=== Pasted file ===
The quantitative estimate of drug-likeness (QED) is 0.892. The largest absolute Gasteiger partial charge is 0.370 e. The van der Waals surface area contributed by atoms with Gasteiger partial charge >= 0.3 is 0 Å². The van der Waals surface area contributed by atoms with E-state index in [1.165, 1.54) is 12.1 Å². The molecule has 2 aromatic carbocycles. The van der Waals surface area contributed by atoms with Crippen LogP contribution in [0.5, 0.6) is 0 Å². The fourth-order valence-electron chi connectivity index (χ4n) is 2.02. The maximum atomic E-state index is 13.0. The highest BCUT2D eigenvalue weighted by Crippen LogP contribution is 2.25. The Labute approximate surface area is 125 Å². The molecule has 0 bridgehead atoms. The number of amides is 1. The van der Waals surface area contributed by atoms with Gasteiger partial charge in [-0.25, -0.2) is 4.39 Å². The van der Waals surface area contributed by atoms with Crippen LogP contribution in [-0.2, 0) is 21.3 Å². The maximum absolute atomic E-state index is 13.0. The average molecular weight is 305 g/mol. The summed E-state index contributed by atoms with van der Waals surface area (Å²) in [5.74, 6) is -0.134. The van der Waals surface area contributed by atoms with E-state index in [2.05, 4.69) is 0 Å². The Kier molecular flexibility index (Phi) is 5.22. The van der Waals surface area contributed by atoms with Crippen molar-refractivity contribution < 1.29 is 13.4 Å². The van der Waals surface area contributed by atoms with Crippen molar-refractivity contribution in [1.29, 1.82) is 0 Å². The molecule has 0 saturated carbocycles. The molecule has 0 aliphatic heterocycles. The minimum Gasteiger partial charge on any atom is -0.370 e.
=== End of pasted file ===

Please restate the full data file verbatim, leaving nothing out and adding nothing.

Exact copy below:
The quantitative estimate of drug-likeness (QED) is 0.892. The largest absolute Gasteiger partial charge is 0.370 e. The van der Waals surface area contributed by atoms with Gasteiger partial charge >= 0.3 is 0 Å². The van der Waals surface area contributed by atoms with E-state index in [1.165, 1.54) is 12.1 Å². The molecule has 2 aromatic carbocycles. The van der Waals surface area contributed by atoms with Crippen LogP contribution in [0.5, 0.6) is 0 Å². The fourth-order valence-electron chi connectivity index (χ4n) is 2.02. The maximum atomic E-state index is 13.0. The highest BCUT2D eigenvalue weighted by Crippen LogP contribution is 2.25. The Labute approximate surface area is 125 Å². The molecule has 0 bridgehead atoms. The number of amides is 1. The van der Waals surface area contributed by atoms with Gasteiger partial charge in [-0.25, -0.2) is 4.39 Å². The van der Waals surface area contributed by atoms with Crippen LogP contribution in [-0.2, 0) is 21.3 Å². The maximum absolute atomic E-state index is 13.0. The average molecular weight is 305 g/mol. The summed E-state index contributed by atoms with van der Waals surface area (Å²) in [5.74, 6) is -0.134. The van der Waals surface area contributed by atoms with E-state index in [2.05, 4.69) is 0 Å². The Kier molecular flexibility index (Phi) is 5.22. The van der Waals surface area contributed by atoms with Crippen molar-refractivity contribution < 1.29 is 13.4 Å². The van der Waals surface area contributed by atoms with Crippen molar-refractivity contribution in [1.29, 1.82) is 0 Å². The molecule has 0 saturated carbocycles. The molecule has 0 aliphatic heterocycles. The minimum Gasteiger partial charge on any atom is -0.370 e.